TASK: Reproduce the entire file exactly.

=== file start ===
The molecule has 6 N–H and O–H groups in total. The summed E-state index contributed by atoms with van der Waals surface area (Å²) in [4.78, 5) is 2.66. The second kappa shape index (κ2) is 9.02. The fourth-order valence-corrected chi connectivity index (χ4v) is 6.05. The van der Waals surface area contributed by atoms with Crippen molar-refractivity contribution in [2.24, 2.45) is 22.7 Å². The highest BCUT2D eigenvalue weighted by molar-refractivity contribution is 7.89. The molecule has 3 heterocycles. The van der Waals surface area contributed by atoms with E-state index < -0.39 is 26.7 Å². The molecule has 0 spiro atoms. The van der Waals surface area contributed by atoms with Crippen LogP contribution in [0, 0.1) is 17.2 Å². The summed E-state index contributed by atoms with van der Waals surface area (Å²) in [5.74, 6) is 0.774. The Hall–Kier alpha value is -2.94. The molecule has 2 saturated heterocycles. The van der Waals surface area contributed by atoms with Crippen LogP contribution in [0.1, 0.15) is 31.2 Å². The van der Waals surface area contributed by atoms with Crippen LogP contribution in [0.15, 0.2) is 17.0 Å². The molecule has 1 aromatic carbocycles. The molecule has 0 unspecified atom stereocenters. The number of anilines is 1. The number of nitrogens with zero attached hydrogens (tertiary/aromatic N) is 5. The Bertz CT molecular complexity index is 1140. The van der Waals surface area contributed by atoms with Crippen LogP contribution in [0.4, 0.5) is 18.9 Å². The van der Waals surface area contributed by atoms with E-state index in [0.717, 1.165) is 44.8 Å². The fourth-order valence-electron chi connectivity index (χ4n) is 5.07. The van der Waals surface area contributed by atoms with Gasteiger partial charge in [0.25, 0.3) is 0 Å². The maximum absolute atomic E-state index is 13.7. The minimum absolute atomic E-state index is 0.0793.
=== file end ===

The molecule has 6 N–H and O–H groups in total. The summed E-state index contributed by atoms with van der Waals surface area (Å²) in [4.78, 5) is 2.66. The second kappa shape index (κ2) is 9.02. The fourth-order valence-corrected chi connectivity index (χ4v) is 6.05. The van der Waals surface area contributed by atoms with Crippen molar-refractivity contribution in [2.24, 2.45) is 22.7 Å². The highest BCUT2D eigenvalue weighted by molar-refractivity contribution is 7.89. The molecule has 3 heterocycles. The van der Waals surface area contributed by atoms with E-state index < -0.39 is 26.7 Å². The molecule has 0 spiro atoms. The van der Waals surface area contributed by atoms with Crippen LogP contribution in [0, 0.1) is 17.2 Å². The summed E-state index contributed by atoms with van der Waals surface area (Å²) in [5.74, 6) is 0.774. The Hall–Kier alpha value is -2.94. The molecule has 2 saturated heterocycles. The van der Waals surface area contributed by atoms with Crippen LogP contribution in [0.1, 0.15) is 31.2 Å². The van der Waals surface area contributed by atoms with Crippen LogP contribution in [0.15, 0.2) is 17.0 Å². The molecule has 1 aromatic carbocycles. The molecule has 0 unspecified atom stereocenters. The number of anilines is 1. The number of nitrogens with zero attached hydrogens (tertiary/aromatic N) is 5. The Bertz CT molecular complexity index is 1140. The van der Waals surface area contributed by atoms with Crippen LogP contribution in [0.4, 0.5) is 18.9 Å². The van der Waals surface area contributed by atoms with E-state index in [0.717, 1.165) is 44.8 Å². The fourth-order valence-electron chi connectivity index (χ4n) is 5.07. The van der Waals surface area contributed by atoms with Gasteiger partial charge in [0.25, 0.3) is 0 Å². The maximum absolute atomic E-state index is 13.7. The minimum absolute atomic E-state index is 0.0793.